3. The Psychological Structure of Hope
The reader could be forgiven for asking: haven’t I been talking about the psychological structure of hope already? I have. But now we find our exploration of hope enriched by contemporary work in positive psychology. Positive psychology is a broad movement in late 20th century psychology that moves the focus of psychology from mental illness (fixing what is wrong) to the achievement of satisfactory life (pursuing and enjoying what is right or healthy).
Charles R. Snyder (1944-2006) wrote the first textbook in positive psychology and was a leader in the field. He spent his career as a teacher, researcher, and theorist at the University of Kansas. In the 1970s and 1980s, while conducting research on the excuses people give for failing to reach goals, Snyder theorized that excuses help people distance themselves from failures. But as he listened to his research participants, they had something more to say. Excuses were only part of the story. Yes, they wanted to distance themselves from failures, but they also wanted to decrease the distance to their positive life goals. Reflection on this research led Snyder to propose “hope theory.”
Snyder’s core definition: Hope is the sum of perceived capabilities to produce routes to desired goals, along with the perceived motivation to use those routes.
Much of human life is teleological; that is, we pursue goals. Snyder offers a simple diagram:
But we often encounter obstacles that keep us from reaching our goals. This gives us a more complicated diagram.
Two things are needed to reach life goals when obstacles get in the way, Snyder thought. A person needs to be able to think up “pathways” around the obstacle that may enable her to reach the goal, and she needs to have “agentic motivation” to invent these pathways and put them into practice.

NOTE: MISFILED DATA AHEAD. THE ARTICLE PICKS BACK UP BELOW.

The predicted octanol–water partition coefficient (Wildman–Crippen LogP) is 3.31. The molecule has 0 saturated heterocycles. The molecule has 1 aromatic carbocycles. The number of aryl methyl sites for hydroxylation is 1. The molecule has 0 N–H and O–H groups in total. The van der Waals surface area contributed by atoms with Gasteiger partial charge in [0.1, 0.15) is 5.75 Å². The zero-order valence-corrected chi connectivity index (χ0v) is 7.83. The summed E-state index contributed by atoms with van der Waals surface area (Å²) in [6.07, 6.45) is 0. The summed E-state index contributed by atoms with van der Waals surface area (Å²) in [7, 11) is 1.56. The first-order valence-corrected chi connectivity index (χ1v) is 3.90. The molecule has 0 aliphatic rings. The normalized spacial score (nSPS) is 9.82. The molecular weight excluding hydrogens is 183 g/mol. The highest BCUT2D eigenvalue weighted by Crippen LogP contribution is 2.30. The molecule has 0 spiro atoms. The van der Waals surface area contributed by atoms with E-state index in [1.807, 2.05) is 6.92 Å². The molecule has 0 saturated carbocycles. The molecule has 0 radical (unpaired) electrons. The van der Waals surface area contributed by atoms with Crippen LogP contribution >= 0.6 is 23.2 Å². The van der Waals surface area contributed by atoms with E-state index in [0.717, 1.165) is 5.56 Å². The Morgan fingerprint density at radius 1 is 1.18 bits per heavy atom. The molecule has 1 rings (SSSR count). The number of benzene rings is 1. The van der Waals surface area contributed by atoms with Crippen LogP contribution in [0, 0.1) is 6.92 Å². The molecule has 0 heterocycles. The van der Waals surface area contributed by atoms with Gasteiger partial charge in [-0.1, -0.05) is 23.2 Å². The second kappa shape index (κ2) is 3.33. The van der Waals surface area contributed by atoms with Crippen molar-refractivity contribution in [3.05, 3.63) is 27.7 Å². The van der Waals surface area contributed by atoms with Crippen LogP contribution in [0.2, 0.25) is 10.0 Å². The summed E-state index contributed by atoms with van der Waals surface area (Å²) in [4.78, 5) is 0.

In the fifteen years after 1990, Snyder and his team of colleagues and students at the University of Kansas built an impressive array of research on this fundamental idea. They devised the Adult Dispositional Hope Scale, the Adult State Hope Scale, the Children’s Hope Scale, the Young Children’s Hope Scale and the Adult Domain-Specific Hope Scale. The scales are composed of a surprisingly small number of items, less than 20 in every case. Using their hope scales on a variety of populations (college students, children, adults, and senior adults), the Kansas researchers made several claims: the hope scales give reliable information, comparable to other accepted psychological inventories; high hope scores correlate well with positive life outcomes; and therapeutic interventions can be devised to increase clients’ hope. Further, Snyder offered a possible explanation for a surprising but well-documented finding about psychological therapy, i.e. that various psychological approaches for producing change in clients appear to be equally effective. Therapeutic interventions based on seemingly very different psychological theories all have a common feature of offering hope to clients. Perhaps it is hope, and not the particular theoretical construct, that really matters.